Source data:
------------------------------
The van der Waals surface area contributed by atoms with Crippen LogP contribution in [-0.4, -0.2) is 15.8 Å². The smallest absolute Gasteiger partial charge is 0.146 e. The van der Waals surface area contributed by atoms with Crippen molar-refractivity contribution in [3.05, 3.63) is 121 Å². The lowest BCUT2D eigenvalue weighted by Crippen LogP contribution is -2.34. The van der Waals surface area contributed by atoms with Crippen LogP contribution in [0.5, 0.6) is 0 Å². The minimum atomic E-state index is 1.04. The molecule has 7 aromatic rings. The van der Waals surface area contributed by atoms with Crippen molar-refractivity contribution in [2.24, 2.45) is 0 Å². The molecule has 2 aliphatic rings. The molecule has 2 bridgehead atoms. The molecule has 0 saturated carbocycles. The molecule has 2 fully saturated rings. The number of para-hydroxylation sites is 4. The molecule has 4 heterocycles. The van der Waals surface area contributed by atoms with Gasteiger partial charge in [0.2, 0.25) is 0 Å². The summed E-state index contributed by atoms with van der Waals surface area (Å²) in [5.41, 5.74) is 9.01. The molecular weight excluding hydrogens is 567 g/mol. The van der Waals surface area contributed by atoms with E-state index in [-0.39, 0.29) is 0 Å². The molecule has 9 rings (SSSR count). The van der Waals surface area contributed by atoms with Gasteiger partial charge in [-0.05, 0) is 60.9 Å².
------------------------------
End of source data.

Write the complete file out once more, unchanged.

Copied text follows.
The van der Waals surface area contributed by atoms with Crippen LogP contribution in [-0.4, -0.2) is 15.8 Å². The smallest absolute Gasteiger partial charge is 0.146 e. The van der Waals surface area contributed by atoms with Crippen molar-refractivity contribution in [3.05, 3.63) is 121 Å². The lowest BCUT2D eigenvalue weighted by Crippen LogP contribution is -2.34. The van der Waals surface area contributed by atoms with Crippen LogP contribution in [0.5, 0.6) is 0 Å². The minimum atomic E-state index is 1.04. The molecule has 7 aromatic rings. The van der Waals surface area contributed by atoms with Crippen molar-refractivity contribution in [2.24, 2.45) is 0 Å². The molecule has 2 aliphatic rings. The molecule has 2 bridgehead atoms. The molecule has 0 saturated carbocycles. The molecule has 2 fully saturated rings. The number of para-hydroxylation sites is 4. The molecule has 4 heterocycles. The van der Waals surface area contributed by atoms with Gasteiger partial charge in [0.2, 0.25) is 0 Å². The summed E-state index contributed by atoms with van der Waals surface area (Å²) in [5.41, 5.74) is 9.01. The molecular weight excluding hydrogens is 567 g/mol. The van der Waals surface area contributed by atoms with E-state index in [-0.39, 0.29) is 0 Å². The molecule has 9 rings (SSSR count). The van der Waals surface area contributed by atoms with Gasteiger partial charge in [-0.05, 0) is 60.9 Å².